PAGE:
Contrast Jean, who is introduced by way of Scott’s arrival at Xavier’s School For Gifted Youngsters. A sight-impaired Scott runs into her in the hallway, knocking her books out of her hand in a very classic first-meeting scenario — only this time the girl has super powers to stop her books from hitting the floor. Nevertheless Jean is initially presented to the audience as a potential love interest, and not a developed character in her own right. Pretty odd considering that Jean ends up saving everyone’s lives while Scott winds up trapped against a wall and has to be rescued by Beast.

Even more mind-boggling than the preference given to the male characters is the under-valued importance of the relationship between Jean and her father-figure Xavier. The film touches on it briefly in a few scenes but their connection is nothing short of fundamental to the entire framework of the plot. Focusing the emotional arc of the film on their relationship and Jean’s development under Xavier’s wing would make a lot more sense than assigning the emotional arc to Magneto. In the X-Men comics, Jean’s powers first manifest when her best friend is hit by a car and killed. Her own life is saved by Xavier when he wakes her from the coma she brought upon herself. Why was this backstory not included in the film? The parallels between Jean waking from her power-induced coma and Apocalypse waking from thousands of years of power-induced sleep seem like an opportunity not to be missed, considering the film’s resolution.

But back to Magneto. It’s not that Magneto shouldn’t be in the film at all, but that the significance of his role should have been seriously reconsidered. His storyline serves no greater purpose for the ending of the film; there’s payoff and resolution to be had, but for some odd reason the filmmakers chose not to include it. Quicksilver knows he is Magneto’s son, and with the entire story revolving around the loss of Magneto’s family, the knowledge that he had a son could have saved the day a lot sooner. But somehow Quicksilver can’t bring himself to reveal the truth. Given that this information was already hinted at in Days of Future Past, it’s any wonder it wasn’t brought to a conclusion in X-Men Apocalypse while the stakes were so high.

Finally, it must be mentioned that the other huge problem with Magneto’s story isn’t the sidelining of Jean Grey or the lack of payoff at the end of the film — it’s the unfortunate implications of combining Apocalypse’s ideology with Magneto’s backstory as a Holocaust survivor. The conflation of various Christian references (e.g The Four Horsemen) with Jewish history is ignorant enough, but writing a character whose parents were killed in Auschwitz to turn and follow a genocidal god-like figure who speaks of “cleansing” and “purifying” the world is extremely poor taste. For this reason alone I think the decision to use Magneto as a feature character alongside Apocalypse was a terrible choice. I imagine most of these decisions were made in ignorance, but considering the erasure of other X-Men characters’ Jewish backgrounds (Kitty Pryde, Americanizing Quicksilver’s real name from Pietro to Peter), it’s high time that the X-Men series did some real research and showed some proper respect and concern for Jewish history and religion. Throwing in some references to Auschwitz isn’t enough. Do better, Bryan Singer.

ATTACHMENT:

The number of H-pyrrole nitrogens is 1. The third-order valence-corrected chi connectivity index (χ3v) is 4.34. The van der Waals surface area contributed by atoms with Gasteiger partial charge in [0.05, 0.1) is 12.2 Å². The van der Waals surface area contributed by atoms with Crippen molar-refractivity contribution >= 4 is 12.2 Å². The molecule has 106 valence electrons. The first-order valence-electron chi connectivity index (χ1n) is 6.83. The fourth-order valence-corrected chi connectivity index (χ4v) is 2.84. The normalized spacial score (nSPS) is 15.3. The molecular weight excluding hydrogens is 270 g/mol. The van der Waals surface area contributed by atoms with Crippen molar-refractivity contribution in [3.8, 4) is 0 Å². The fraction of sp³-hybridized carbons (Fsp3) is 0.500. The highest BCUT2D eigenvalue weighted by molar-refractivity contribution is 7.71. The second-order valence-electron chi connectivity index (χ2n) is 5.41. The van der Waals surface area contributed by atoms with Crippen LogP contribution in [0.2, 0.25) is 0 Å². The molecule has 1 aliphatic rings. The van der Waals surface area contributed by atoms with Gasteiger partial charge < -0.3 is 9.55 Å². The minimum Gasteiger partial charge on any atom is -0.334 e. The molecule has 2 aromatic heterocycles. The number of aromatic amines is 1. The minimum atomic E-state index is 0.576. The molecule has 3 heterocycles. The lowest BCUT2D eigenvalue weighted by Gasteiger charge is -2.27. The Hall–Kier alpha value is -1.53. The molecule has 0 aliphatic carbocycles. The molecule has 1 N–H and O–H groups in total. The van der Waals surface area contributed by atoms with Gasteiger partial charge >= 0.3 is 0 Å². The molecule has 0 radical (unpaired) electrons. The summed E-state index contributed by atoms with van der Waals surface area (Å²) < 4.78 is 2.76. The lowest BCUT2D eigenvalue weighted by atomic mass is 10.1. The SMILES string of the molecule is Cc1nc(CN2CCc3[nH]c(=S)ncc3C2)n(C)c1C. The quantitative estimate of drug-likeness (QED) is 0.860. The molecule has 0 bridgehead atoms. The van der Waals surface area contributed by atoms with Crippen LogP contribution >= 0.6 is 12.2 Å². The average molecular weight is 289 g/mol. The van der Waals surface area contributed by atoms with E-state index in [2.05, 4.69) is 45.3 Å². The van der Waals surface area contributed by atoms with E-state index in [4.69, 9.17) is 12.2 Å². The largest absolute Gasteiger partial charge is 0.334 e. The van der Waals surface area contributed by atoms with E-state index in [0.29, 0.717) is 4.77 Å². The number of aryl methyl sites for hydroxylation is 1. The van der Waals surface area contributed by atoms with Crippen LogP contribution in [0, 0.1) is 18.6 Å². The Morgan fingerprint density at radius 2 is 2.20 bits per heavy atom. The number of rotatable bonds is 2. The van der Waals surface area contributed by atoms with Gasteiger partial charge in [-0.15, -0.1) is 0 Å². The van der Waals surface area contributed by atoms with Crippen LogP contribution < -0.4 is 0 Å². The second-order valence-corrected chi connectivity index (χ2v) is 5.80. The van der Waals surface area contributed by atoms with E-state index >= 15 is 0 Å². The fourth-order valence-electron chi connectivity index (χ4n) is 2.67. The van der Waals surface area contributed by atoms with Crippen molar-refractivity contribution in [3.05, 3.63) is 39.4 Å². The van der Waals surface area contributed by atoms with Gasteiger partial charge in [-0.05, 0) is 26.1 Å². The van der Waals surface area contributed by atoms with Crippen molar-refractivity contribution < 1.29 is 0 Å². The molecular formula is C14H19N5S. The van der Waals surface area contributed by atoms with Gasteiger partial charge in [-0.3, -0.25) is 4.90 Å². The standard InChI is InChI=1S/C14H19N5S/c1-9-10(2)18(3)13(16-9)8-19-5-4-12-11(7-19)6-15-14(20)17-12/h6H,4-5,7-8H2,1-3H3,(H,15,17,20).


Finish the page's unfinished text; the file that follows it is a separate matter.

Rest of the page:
The X-Men series has always been innumerably flawed. As fun as this latest instalment is, it fails like its predecessors to reach the potential it is capable of. For all the superhero films we have about men, letting Jean Grey’s Phoenix rise in X-Men Apocalypse would have a pleasantly refreshing surprise. The ending is magnificent, but the disregard for Jean’s development throughout leaves the viewer wanting. Despite Jean Grey saving the world, X-Men Apocalypse teaches us nothing about her. One can only hope that the next X-Men film puts Jean Grey front and center, but at this point in the game best opportunity to develop her origin story has been sorely missed.

Here’s to a future where the super-girls not only save the world, but win it too.


Images courtesy of 20th Century Fox
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Written By

Erin Latimer is writer whose specialties include film analysis, television and gaming reviews, and re-examining movies from her childhood through a lens of feminist fan practices and queer theory.